motto, though. "I know nothing" is a favorite Zen koan of mine.)

14) From: Tom & Maria
The much more immediate threat to the quality of coffee is the crappy C
market. If this lasts there will be NO incentive for quality. Very few
farms manage to gain the recognition to sell at assured premiums. The rest,
many with better quality than the recognized coffees, have to take what
they can get. Eventually they will realize that the economics are just not
there. I assure you, another crop season of this C market might kill
specialty coffee. Already I have seen the effect, as you will notice an
absence of really good coffees from potentially good origins, like Uganda.
Theres just no incentive to ship. Now Mexico is talking about burning
10-20% of the crop to reduce surplus and drive the price up a little. Its a
horrible situation.
And a Volksroaster in every home? rest assured it wont happen soon ... but
its a nice thought...
frankly, I thought we might be at the end of the "home roasting is the next
big thing" era, and all these supposed new home roasting appliances in
development would evaporate once these people researched the market a bit.
I would be content to live in a mad max style "post-home-roast" era where a
heating coil for a sirocco and a blower for a HWG meet the top for a
freshroast with a lot of duct tape.... we'll see
                  "Great coffee comes from tiny roasters"
           Sweet Maria's Home Coffee Roasting  -  Tom & Maria

15) From: Simpson
I need to understand the c better than I do. Is there a good primer
somewhere? And what can specialty coffee do? More to the point, what are we
specialty coffee consumers able to do about this? Coffee does seem prone to
these boom and bust cycles and no one has managed to fix this yet, with a
lot of trying.
Will you be selling duct tape soon?

16) From: floyd burton
I agree-having been in consumer products marketing I am of the opinion there
are only a small segment of the market that will take the effort to
roast/grind their own beans.  However I think we may actually benefit if
more people start buying green coffee beans that have the producer/origin
specifically identified as Tom does.  If the bulk of the increase goes to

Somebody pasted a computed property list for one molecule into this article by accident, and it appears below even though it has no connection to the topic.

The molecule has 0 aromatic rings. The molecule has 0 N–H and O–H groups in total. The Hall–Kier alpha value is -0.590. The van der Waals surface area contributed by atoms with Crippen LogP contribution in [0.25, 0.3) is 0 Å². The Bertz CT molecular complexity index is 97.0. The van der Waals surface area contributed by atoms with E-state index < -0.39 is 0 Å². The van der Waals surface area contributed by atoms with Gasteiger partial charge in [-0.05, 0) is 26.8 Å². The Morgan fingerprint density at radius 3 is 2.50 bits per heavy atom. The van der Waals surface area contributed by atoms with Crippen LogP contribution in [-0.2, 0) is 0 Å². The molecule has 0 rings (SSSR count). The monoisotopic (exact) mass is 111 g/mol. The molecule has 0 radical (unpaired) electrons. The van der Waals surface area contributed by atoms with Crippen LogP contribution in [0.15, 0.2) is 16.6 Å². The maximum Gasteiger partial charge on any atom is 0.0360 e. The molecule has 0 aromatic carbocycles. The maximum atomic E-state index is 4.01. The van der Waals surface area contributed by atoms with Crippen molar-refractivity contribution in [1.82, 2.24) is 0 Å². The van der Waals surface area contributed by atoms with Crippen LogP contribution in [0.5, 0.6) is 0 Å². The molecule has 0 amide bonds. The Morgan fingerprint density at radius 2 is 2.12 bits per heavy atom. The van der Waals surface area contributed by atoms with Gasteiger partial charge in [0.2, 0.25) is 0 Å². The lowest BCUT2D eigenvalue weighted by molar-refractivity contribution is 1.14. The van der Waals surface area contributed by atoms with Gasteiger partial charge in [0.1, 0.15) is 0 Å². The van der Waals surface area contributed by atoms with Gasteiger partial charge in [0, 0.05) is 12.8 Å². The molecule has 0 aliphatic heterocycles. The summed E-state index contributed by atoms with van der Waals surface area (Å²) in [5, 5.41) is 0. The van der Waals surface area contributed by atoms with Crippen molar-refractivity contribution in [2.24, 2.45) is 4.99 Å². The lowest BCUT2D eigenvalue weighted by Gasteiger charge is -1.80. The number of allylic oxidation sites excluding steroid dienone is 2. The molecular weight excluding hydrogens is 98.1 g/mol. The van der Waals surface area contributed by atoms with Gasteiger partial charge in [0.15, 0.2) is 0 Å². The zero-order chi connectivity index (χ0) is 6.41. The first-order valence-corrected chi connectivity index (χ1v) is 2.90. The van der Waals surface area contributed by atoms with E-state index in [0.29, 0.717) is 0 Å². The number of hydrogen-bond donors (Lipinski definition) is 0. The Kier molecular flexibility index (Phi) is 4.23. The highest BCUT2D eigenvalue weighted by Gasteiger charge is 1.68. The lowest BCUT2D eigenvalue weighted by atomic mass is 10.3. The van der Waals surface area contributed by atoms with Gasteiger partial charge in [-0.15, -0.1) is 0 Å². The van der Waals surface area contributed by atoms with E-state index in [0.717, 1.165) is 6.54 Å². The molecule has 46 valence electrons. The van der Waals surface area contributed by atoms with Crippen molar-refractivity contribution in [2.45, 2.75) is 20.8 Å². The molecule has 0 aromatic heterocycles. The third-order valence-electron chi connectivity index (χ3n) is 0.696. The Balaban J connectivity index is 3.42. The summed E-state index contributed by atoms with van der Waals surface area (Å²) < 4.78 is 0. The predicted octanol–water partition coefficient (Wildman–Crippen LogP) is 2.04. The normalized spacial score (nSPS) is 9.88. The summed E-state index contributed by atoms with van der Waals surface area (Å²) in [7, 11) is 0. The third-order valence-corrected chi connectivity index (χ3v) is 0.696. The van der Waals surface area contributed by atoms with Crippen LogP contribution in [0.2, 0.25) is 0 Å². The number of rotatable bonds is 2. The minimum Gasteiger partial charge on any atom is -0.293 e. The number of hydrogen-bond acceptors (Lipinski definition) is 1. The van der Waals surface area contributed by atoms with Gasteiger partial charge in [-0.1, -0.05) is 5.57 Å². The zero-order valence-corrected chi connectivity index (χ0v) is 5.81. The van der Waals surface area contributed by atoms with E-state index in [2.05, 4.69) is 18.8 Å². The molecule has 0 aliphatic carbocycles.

the Charbucks and dealers who sell their own blend of beans-well the small
producer will get little benefit from the increased demand.  Look at the
wine business (was in wine marketing for several years), 15 years ago the
generic jug wine was king-rapidly growing and the dominant portion of the
market.  Now the significant growth is in the medium priced red varietals
with jug and "white" wine declining.  Growers can now invest in vineyards
that can produce quality varietals and expect to make a return.  Look at the
amount of effort wineries devote to specifically identifying the specific
vineyard of their grapes.
Sadly most of the green /"fresh roasted" beans available out there are
somebody's blend.  The big problem is that green/"fresh roasted" coffee
beans do not have a label and most of the slick marketers in the business
are not willing to identify the origin/producer of the beans they sell.  If
the small producers do not get rewarded for their efforts and are forced to
sell to mass marketers like Charbucks-well what incentive do the small
growers have to invest in their coffee operation to maximize their distinct
style.    The small producers have got to be rewarded for their efforts
otherwise the uniqueness of the small producers will disappear over time.

17) From: Tom & Maria
                  "Great coffee comes from tiny roasters"
           Sweet Maria's Home Coffee Roasting  -  Tom & Maria

18) From: Simpson
Chris, Tom et al-
I am pretty insulated from the 'wholesale' price to the farmer. Maxwell
House, Inc may benefit from this low price but my own experience is that I
pay, with shipping, about 6 bucks a pound from Tom for green coffee. Just
FYI, that's 2 bucks more a pound than I can buy it from my local roaster. I
use Tom despite the increased cost because there is also vastly increased
cup quality and the provenance of the coffee is far more clear so I learn
more as I cup the various coffees. Also, FYI the 'c' may have reduced in the
last 2 years (?) but I'm paying at least the same and I believe slightly
more for coffee than I was 2 years ago.
I don't question Tom's prices... I think he is worth every penny and more.
But fads strike hard, fast and extreme. I don't worry about some slow motion
increase in price or interest as in a normal hobby phenomenon...an analogy